At the University, there appears to be a lull in the battle over graduate research assistant unionization after a definitive ruling by the Michigan Court of Appeals on Aug. 16 stating that the immediate effect portion of House Bill 4246 is indeed legal, and therefore prevents graduate student research assistants from forming a union.

Rackham student Stephen Raiman, founder of Students Against GSRA Unionization, said that in the wake of the favorable judicial outcome, SAGU is in a holding pattern awaiting further developments.

“I’m happy that we won’t have the state government interfering with our educations,” Raiman said. “We’re uninterested in playing politics. We’re interested in being graduate students.”

However, Raiman said he is concerned about a proposed state ballot initiative to expand protections for collective bargaining, which could give graduate student research assistants at the University the leverage to challenge HB 4246. The proposal is tentatively on the ballot for the November election — following a ruling by the Board of State Canvassers — but will likely be reviewed by the Michigan Supreme Court before the Sept. 7 deadline for ballot initiatives.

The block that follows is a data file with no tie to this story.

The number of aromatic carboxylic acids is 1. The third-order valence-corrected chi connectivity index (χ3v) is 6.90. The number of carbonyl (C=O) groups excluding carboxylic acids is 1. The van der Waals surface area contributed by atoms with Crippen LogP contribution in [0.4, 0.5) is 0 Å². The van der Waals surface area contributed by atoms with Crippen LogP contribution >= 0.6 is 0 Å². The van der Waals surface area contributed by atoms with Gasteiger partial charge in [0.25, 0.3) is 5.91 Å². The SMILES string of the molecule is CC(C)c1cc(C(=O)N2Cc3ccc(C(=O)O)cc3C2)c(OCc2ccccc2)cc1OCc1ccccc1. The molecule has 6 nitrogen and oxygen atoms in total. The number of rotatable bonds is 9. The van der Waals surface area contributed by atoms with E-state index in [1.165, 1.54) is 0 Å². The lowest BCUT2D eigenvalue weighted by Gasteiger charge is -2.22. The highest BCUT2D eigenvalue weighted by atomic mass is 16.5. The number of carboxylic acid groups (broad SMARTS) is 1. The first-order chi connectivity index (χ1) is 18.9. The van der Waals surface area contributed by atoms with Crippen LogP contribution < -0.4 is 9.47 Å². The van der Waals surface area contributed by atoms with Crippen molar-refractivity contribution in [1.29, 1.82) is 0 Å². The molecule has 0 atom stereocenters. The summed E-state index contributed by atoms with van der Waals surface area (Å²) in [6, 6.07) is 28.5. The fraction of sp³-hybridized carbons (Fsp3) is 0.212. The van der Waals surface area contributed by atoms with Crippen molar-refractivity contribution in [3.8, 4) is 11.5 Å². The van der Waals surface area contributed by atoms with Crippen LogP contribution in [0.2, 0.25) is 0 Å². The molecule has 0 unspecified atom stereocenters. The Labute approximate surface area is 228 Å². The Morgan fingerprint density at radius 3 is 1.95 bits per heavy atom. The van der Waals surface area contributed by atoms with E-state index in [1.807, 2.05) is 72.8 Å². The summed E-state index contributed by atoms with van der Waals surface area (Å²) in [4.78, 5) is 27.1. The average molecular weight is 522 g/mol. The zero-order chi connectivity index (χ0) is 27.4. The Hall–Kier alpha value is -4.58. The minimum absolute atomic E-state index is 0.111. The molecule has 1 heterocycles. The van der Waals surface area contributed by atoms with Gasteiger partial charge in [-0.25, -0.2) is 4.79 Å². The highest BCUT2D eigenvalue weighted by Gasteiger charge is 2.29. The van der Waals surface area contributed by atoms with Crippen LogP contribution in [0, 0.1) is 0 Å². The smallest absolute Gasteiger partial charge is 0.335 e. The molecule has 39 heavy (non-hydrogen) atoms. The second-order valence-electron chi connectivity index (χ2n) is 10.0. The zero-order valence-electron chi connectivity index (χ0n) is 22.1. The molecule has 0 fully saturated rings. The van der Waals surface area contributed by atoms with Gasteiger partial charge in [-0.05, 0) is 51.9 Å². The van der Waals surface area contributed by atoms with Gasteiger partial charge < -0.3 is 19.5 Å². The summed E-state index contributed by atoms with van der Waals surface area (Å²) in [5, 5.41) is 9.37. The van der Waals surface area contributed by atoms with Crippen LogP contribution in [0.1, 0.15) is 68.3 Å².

In relation to the NLRB review, Raiman acknowledged there are fundamental differences between the role of teaching assistants and research assistants within universities throughout the country, and should therefore be approached differently. He added that SAGU plans to leave a “blueprint” for how to oppose research assistant unionization elsewhere.

“We are interested in helping graduate students who encounter the same threat in the future,” Raiman said. “We do feel that these unions are moving into a territory that they shouldn’t be moving.”

Rackham student Liz Rodrigues, communications co-chair for the Graduate Employees Organization, said despite the ruling by the Court of Appeals, GEO is still working to address the needs of research assistants regardless of their relatively limited bargaining position.

According to Rodrigues, GEO is working with other state unions to support the ballot initiative that expands collective bargaining protections, which could affect the ability of GSRAs to unionize.

Rodrigues added that even though GEO is not directly involved with the NLRB review, the organization supports the right of graduate students at private universities to unionize.

Leave a comment

Your email address will not be published.